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    #1

    Commas before and after names

    Someone commented to me:
    -You have a tendency not to put a comma before names. Sometimes it's good, especially in quick speech and quick phrases, but usually you're supposed to put commas in front of names.
    I’ve considered in general considered names parenthetical elements, but, unless I’m mistake, there are times when it’s not needed, such as:

    "My boyfriend Tobias called me today."

    In that case we can put commas in before and after “Tobias” but it’s not necessary because the phrase can be considered one unit, but if we reword it:

    "Tobias, my boyfriend, called me today."

    In this second example the sentence makes sense without the title “my boyfriend” so we treat it as a parenthetical element and the commas are necessary.

    So am I correct, and are there other examples when commas before and after names are not required?

  1. Casiopea's Avatar

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    #2

    Re: Commas before and after names

    1. My boyfriend, Tobias, called me today.
    2. My boyfriend Tobias called me today.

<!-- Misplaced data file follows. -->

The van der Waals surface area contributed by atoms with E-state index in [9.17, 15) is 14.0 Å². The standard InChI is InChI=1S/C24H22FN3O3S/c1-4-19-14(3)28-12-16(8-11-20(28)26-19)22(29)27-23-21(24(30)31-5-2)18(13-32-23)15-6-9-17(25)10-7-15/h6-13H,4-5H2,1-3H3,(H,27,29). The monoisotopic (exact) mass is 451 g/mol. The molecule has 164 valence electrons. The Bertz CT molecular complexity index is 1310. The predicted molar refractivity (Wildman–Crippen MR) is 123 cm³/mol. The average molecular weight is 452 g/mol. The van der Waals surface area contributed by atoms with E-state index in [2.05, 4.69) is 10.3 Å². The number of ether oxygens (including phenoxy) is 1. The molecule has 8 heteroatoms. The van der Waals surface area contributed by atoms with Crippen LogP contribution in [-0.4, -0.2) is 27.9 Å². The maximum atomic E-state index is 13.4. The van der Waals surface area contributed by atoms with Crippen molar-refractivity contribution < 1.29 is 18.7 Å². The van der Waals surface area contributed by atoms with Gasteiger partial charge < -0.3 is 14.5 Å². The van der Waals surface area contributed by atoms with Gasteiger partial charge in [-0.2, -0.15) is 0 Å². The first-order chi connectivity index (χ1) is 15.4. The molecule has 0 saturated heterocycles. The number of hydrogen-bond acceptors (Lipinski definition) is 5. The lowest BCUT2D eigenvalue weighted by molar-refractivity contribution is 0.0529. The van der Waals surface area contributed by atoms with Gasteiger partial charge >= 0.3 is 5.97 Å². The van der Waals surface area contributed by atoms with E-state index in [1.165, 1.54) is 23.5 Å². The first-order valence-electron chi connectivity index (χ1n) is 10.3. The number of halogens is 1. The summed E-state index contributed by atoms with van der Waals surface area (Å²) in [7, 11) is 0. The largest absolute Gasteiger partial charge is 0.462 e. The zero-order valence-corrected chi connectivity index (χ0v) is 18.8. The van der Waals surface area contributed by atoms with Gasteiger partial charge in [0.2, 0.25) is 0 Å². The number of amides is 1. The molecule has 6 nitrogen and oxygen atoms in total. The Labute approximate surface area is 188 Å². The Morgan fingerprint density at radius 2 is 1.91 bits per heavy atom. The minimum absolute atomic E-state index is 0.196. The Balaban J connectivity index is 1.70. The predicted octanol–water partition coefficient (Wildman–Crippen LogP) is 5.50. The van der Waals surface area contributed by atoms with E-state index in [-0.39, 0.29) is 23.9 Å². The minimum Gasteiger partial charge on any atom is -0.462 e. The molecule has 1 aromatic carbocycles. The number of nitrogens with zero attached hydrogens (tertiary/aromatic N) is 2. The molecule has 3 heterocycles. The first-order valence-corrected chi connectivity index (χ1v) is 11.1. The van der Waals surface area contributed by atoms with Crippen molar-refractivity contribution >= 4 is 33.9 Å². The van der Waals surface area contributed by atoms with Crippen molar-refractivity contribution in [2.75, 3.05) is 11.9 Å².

In cases where two syntactic units (i.e. "My boyfriend" and "Tobias") share the same syntactic function (e.g. that of Subject), the are generally placed in apposition with commas (,...,).

    1. My boyfriend, Tobias, called me today.

    If, however, the commas are left out, the first unit in the sequence takes on the function of a modifier. That is, it describes the second unit:

    2a. My boyfriend Tobias called me today.
    => What kind of Tobias? The boyfriend kind.

    much like,

    2b. My big Tobias called me today.

    Leaving in the commas serves to help the reader pick up that there are two subjects juxtaposed. Leaving out the commas has the reader glancing back to pick out the subject. Note, nouns can function as adjectives, so noun+noun sequences are read as one unit (i.e. adjective+noun) whereas noun, noun,... sequences are read as separate units. Commas are helpful, and so they should be left in; but, if it's poetic license or style you're after, I'd italicize the second noun, like this,

    My boyfriend Tobias called me.

    All the best,

    All the best,

  2. RonBee's Avatar
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    #3
    Good explanation, Cas!

    :D

    (You are now a member of the 800 Club.
    :wink: )

    :)

  3. MikeNewYork's Avatar
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    #4

    Re: Commas before and after names

    Quote Originally Posted by hopechest
    Someone commented to me:
    -You have a tendency not to put a comma before names. Sometimes it's good, especially in quick speech and quick phrases, but usually you're supposed to put commas in front of names.
    I’ve considered in general considered names parenthetical elements, but, unless I’m mistake, there are times when it’s not needed, such as:

    "My boyfriend Tobias called me today."

    In that case we can put commas in before and after “Tobias” but it’s not necessary because the phrase can be considered one unit, but if we reword it: